Diabetes is a growing worldwide issue. In the United States alone, there are 25.8 million affected patients []. The annual cost of medical treatment (e.g. management and monitoring) and indirect expenses (such as disability and unemployment benefits) are $174 billion []. While there are several means for patients with diabetes mellitus to manage their condition, none of them are perfect.

The Biological Issue: Necessity of Sugar

In recent years, there has been a rise in the development of nanotechnology for drug delivery (refer to ‘Materials for Drug Delivery’ []). One area of clinical progress is in the field of diabetes management, particularly in how patients with diabetes monitor the levels of glucose in their blood.

Glucose, a type of sugar, is an essential energy source for the body. When you digest a meal, the sugar contents enter the bloodstream and get distributed to the cells. In addition, the pancreas produces the hormone insulin, signaling the body to store excess glucose as an energy reservoir. Patients with diabetes are either unable to produce insulin, or respond improperly to insulin production, and are therefore unable to regulate glucose levels in the blood []. This means that they frequently have elevated blood glucose levels, which can lead to numerous health problems. For example, diabetic retinopathy is characterized by damage to the retina, which is located towards the back of the eye and is surrounded by a meshwork of small blood vessels. The prolonged period of high blood sugar content in patients with diabetes causes damage to the blood vessels, leading to swelling of the retinal tissue and eventually, blurred vision for the patients []. To prevent or delay the onset of such health problems, patients with diabetes must learn how to regulate their blood glucose levels with the goal of keeping them within the recommended range of 80-120 milligrams of glucose per deciliter of blood volume [].

The Challenge: Fluctuations in Blood Glucose Levels

The typical management approach for patients is self-monitoring of glucose levels, meaning that many times each day they must prick their finger to collect a blood sample for testing, especially before and after meals or physical activity. Commonly, the blood sample is placed onto a test strip and read by a portable handheld glucose meter. If patients find that they have an abnormally high or low blood glucose level, they need to take action in order to correct the abnormality, or risk experiencing dangerous health effects. Hypoglycemia (low blood glucose levels) may cause dizziness, confusion, weakness, and sweating. It is treated by intake of glucose-rich food and/or injection of insulin. If untreated, hypoglycemia may result in seizures, coma and death due to an inadequate supply of glucose (and thus, energy source) reaching the cells in the brain. Hyperglycemia (high blood glucose levels) causes frequent urination and increased thirst, and is typically treated by exercising. If untreated, hyperglycemia may also result in a coma. A hyperglycemia-induced coma is a consequence of the cells being unable to absorb glucose from the blood, which in turn, causes the body to break down fats for energy. This process produces waste products that may accumulate to toxic levels in the body [5, 6].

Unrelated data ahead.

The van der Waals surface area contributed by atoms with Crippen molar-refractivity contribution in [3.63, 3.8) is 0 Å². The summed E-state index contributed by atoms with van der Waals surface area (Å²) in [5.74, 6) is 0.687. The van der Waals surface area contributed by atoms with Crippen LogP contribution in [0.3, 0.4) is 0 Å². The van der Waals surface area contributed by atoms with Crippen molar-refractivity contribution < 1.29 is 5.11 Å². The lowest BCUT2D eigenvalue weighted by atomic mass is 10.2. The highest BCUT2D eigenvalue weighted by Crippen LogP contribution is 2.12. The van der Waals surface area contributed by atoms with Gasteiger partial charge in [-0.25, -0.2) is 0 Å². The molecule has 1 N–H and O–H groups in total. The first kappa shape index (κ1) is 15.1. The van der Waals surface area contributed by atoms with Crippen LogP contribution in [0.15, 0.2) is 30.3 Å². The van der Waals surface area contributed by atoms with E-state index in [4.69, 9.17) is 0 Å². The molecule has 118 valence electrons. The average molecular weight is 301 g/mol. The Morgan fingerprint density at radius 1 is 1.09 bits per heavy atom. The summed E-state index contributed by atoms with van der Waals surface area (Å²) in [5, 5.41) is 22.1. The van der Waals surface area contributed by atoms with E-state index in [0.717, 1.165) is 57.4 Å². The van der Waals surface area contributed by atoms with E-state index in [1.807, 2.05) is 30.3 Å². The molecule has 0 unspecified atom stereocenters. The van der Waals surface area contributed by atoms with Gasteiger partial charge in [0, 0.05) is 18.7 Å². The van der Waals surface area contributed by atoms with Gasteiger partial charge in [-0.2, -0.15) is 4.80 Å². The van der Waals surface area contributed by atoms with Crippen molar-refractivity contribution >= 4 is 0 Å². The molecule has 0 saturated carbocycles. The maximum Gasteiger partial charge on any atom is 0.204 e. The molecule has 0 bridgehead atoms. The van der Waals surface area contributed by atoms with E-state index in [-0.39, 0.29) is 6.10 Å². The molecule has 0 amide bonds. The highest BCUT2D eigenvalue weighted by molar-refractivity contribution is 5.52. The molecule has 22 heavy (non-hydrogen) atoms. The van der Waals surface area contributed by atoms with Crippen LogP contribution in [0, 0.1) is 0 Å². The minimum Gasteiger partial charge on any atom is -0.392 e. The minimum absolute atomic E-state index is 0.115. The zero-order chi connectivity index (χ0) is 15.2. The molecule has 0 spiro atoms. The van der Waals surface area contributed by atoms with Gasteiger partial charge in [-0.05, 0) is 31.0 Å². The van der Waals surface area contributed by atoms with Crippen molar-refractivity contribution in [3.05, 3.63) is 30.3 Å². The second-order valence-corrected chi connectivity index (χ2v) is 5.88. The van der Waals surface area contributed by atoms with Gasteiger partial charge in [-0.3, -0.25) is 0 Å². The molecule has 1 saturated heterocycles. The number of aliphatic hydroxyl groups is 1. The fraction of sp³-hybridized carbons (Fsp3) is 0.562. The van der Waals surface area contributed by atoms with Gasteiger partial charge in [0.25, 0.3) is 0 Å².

The finger-prick sampling method is commonly used, but it is not without drawbacks. The major limitations are its associated physical pain and its intermittency. Unless a patient is constantly checking, he or she will be unaware of potentially dangerous deviations of their blood glucose levels from the desired range [].

Monitoring Glucose Levels with Nanosensor Tattoos

An ideal management method for patients with diabetes mellitus would be one that allows for continuous blood glucose monitoring, in order to avoid the problem of intermittency. In November 2010, scientists at Northeastern University’s Bouvé College of Health Sciences revealed results from a trial of a continuously-checking monitor tested in mice (to-date, the method has not yet been submitted for approval by the US Food and Drug Administration for use in humans). The research team, led by Associate Professor Dr. Heather Clark, developed a system that allows detection of blood glucose levels using a portable handheld device and a “nanosensor tattoo.” The idea is to inject patients right under the skin with a fluorescent nanosensor that changes the intensity of its fluorescence in response to changes in blood glucose levels (Figure 1a). Nanosensors would be on the scale of nanometers in size – for comparison, the width of human hair is approximately 80,000 nanometers []. The intensity of the fluorescence can then be measured by scanning the skin with a scanner that can be fitted to an iPhone case [].